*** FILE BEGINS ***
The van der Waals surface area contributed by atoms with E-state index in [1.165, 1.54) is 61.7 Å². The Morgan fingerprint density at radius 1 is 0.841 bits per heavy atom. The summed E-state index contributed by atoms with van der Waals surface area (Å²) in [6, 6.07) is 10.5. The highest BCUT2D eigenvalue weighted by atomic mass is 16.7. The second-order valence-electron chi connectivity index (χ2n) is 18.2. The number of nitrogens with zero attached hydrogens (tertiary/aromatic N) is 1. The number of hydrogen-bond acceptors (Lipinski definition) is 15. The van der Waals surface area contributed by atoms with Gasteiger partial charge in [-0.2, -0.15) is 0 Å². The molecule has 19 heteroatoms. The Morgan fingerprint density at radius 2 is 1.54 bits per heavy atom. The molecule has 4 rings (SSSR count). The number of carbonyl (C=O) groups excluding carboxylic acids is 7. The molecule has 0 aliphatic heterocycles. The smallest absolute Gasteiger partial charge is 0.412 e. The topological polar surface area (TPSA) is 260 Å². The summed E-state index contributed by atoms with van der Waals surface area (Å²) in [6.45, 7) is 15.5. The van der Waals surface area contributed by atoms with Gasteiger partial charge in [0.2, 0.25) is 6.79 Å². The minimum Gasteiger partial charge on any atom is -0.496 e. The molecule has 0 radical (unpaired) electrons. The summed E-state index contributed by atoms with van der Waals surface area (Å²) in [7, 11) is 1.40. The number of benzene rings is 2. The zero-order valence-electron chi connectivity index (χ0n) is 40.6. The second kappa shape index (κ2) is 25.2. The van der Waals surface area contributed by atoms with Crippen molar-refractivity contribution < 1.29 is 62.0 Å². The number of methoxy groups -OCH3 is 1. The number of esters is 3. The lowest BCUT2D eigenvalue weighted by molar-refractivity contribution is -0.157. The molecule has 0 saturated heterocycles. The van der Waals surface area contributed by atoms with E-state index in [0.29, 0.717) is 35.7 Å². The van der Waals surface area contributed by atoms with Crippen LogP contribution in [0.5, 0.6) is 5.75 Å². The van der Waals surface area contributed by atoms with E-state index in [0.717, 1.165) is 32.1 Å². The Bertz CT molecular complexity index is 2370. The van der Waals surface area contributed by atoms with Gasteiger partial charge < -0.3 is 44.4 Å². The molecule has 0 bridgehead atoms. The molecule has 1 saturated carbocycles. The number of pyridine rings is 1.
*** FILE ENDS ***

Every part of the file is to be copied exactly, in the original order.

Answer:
The van der Waals surface area contributed by atoms with E-state index in [1.165, 1.54) is 61.7 Å². The Morgan fingerprint density at radius 1 is 0.841 bits per heavy atom. The summed E-state index contributed by atoms with van der Waals surface area (Å²) in [6, 6.07) is 10.5. The highest BCUT2D eigenvalue weighted by atomic mass is 16.7. The second-order valence-electron chi connectivity index (χ2n) is 18.2. The number of nitrogens with zero attached hydrogens (tertiary/aromatic N) is 1. The number of hydrogen-bond acceptors (Lipinski definition) is 15. The van der Waals surface area contributed by atoms with Gasteiger partial charge in [-0.2, -0.15) is 0 Å². The molecule has 19 heteroatoms. The Morgan fingerprint density at radius 2 is 1.54 bits per heavy atom. The molecule has 4 rings (SSSR count). The number of carbonyl (C=O) groups excluding carboxylic acids is 7. The molecule has 0 aliphatic heterocycles. The smallest absolute Gasteiger partial charge is 0.412 e. The topological polar surface area (TPSA) is 260 Å². The summed E-state index contributed by atoms with van der Waals surface area (Å²) in [6.45, 7) is 15.5. The van der Waals surface area contributed by atoms with Gasteiger partial charge in [0.2, 0.25) is 6.79 Å². The minimum Gasteiger partial charge on any atom is -0.496 e. The molecule has 0 radical (unpaired) electrons. The summed E-state index contributed by atoms with van der Waals surface area (Å²) in [7, 11) is 1.40. The number of benzene rings is 2. The zero-order valence-electron chi connectivity index (χ0n) is 40.6. The second kappa shape index (κ2) is 25.2. The van der Waals surface area contributed by atoms with Crippen molar-refractivity contribution < 1.29 is 62.0 Å². The number of methoxy groups -OCH3 is 1. The number of esters is 3. The lowest BCUT2D eigenvalue weighted by molar-refractivity contribution is -0.157. The molecule has 0 saturated heterocycles. The van der Waals surface area contributed by atoms with E-state index in [0.29, 0.717) is 35.7 Å². The van der Waals surface area contributed by atoms with Crippen LogP contribution in [0.5, 0.6) is 5.75 Å². The van der Waals surface area contributed by atoms with E-state index in [0.717, 1.165) is 32.1 Å². The Bertz CT molecular complexity index is 2370. The van der Waals surface area contributed by atoms with Gasteiger partial charge < -0.3 is 44.4 Å². The molecule has 0 bridgehead atoms. The molecule has 1 saturated carbocycles. The number of pyridine rings is 1.